LGBTQ Health Research-to-Action on the International Day Against Homophobia, Transphobia, and Biphobia
DLSPH Student Blog
By: Kinnon Ross MacKinnon
On May 17, 130 countries around the world will celebrate the International Day Against Homophobia, Transphobia, and Biphobia. May 17 is significant for international lesbian, gay, bisexual, trans, queer (LGBTQ) and ally communities because it was on that date in 1990 that the World Health Organization removed homosexuality from the International Statistical Classification of Diseases and Related Health Problems.
Since 2004, this annual event has endeavoured to inform policymakers, opinion leaders and the general public on issues of human rights and justice for sexual and gender minority populations, highlighting the disproportionate violence and discrimination experienced by LGBTQ communities across the globe.
May 17 is not only about education but also about taking action toward social change.Despite the advancement of explicit legal protections for LGBTQ Canadians, there remains much action to be taken, especially in the context of health and well-being.
It is my observation that, as Canadians, we tend to think of ourselves as an advanced nation in terms of our acceptance for sexual and gender minority groups. But with LGBTQ people faring so poorly in health outcomes, is this actually the case?
For instance, bisexual and trans people have high levels of poverty in Canada. In fact, a study in Ontario found that about 50 per cent of trans people are earning less than $15,000 per year. A recent study by DLSPH Associate Professor Lori Ross found that over 25 per cent of bisexual people in Ontario are living below the low-income-cut-off. At the DLSPH we know that poverty is linked to poor health, as described in a Toronto Star commentary co-written by Associate Professor Arjumand Siddiqi.
LGBTQ people also experience elevated rates of mental health issues such as depression, anxiety disorders, eating disorders and suicidality.
There is additional evidence that LGBTQ peoples’ use of substances may be two to four times higher than heterosexual and cisgender groups and in Toronto, 36 per cent of LGBTQ-identified adults reported being current smokers, with bisexual men and women reporting the highest smoking prevalence rate of 45 per cent.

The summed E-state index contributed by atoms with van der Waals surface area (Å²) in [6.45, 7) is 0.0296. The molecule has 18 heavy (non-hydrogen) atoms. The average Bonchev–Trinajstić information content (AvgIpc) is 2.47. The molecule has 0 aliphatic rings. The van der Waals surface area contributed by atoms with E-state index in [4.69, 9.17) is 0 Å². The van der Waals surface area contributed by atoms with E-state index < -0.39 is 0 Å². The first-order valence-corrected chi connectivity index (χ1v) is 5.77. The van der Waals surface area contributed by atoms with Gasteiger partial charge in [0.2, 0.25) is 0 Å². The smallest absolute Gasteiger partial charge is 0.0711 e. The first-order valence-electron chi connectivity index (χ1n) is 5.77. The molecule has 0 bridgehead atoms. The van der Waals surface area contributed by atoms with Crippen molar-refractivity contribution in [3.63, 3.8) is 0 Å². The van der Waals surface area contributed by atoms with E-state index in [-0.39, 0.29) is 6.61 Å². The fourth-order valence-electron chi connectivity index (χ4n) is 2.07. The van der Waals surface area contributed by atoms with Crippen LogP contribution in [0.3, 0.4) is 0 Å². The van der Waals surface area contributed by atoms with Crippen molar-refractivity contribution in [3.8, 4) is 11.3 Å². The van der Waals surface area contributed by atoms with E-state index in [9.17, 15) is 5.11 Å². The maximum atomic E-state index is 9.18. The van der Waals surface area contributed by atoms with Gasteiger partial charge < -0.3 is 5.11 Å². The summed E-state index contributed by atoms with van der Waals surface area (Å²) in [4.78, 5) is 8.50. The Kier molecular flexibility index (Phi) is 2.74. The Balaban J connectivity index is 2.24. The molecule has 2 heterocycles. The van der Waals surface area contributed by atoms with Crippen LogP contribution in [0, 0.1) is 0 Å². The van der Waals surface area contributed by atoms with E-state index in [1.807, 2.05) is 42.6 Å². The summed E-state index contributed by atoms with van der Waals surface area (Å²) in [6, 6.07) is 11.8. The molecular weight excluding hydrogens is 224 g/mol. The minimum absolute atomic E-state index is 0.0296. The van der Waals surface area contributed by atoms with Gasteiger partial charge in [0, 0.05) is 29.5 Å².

These are some of the current health crises affecting the well-being of LGBTQ Canadians which require public attention and responsive public health interventions.
DLSPH is fortunate to have a number of faculty members and research trainees working on projects aimed to take action on improving the health and well-being for LGBTQ people.
For example, I decided to pursue doctoral studies at the DLSPH due to its proximity to the Re:Searching for LGBTQ Health research group, led by Professor Ross. Dr. Ross and her team use community-based approaches to understand how LGBTQ individuals experience their health and access health services. Under the supervision of Dr. Ross, I am examining the relationship between mental health service providers and transgender service users, with the goal of improving mental health provision with trans populations.
Assistant Professor Daniel Grace is leading multiple national qualitative research studies funded by CIHR with a focus on HIV, STIs, and healthcare access among heterogeneous groups of gay, bisexual and other men who have sex with men. He currently has an article examining gay men’s accounts of participating in HIV research in press with AIDS Care.
DLSPH is also home to the HIV Studies Unit, co-directed by Professors Ted Myers and Dan Allman. The HIV Studies Unit was the first in Canada to investigate the social and behavioural aspects of HIV transmission, and it remains one of the only Canadian campus-based research programs focusing on HIV and AIDS. This year, the Elton John AIDS Foundation awarded Dr. Dan Allman a $75,000 grant to support his research that uses Pre-exposure Prophylaxis (PrEP) to prevent HIV infections among Canadian sex workers.
This important research, among other initiatives at the DLSPH, is aligned with the messaging behind the May 17 International Day Against Homophobia, Transphobia, and Biphobia, which is to uncover and communicate publicly the specific experiences and concerns of LGBTQ populations in our city, our province and beyond. It is especially vital to remember that LGBTQ health disparities have been linked to traumatic, discriminatory, and violent events. This is why it remains crucial to make visible, and take action toward, eradicating homophobia, transphobia and biphobia, which DLSPH is well positioned to do.
For more information, visit the International Day Against Homophobia, Transphobia, and Biphobia website.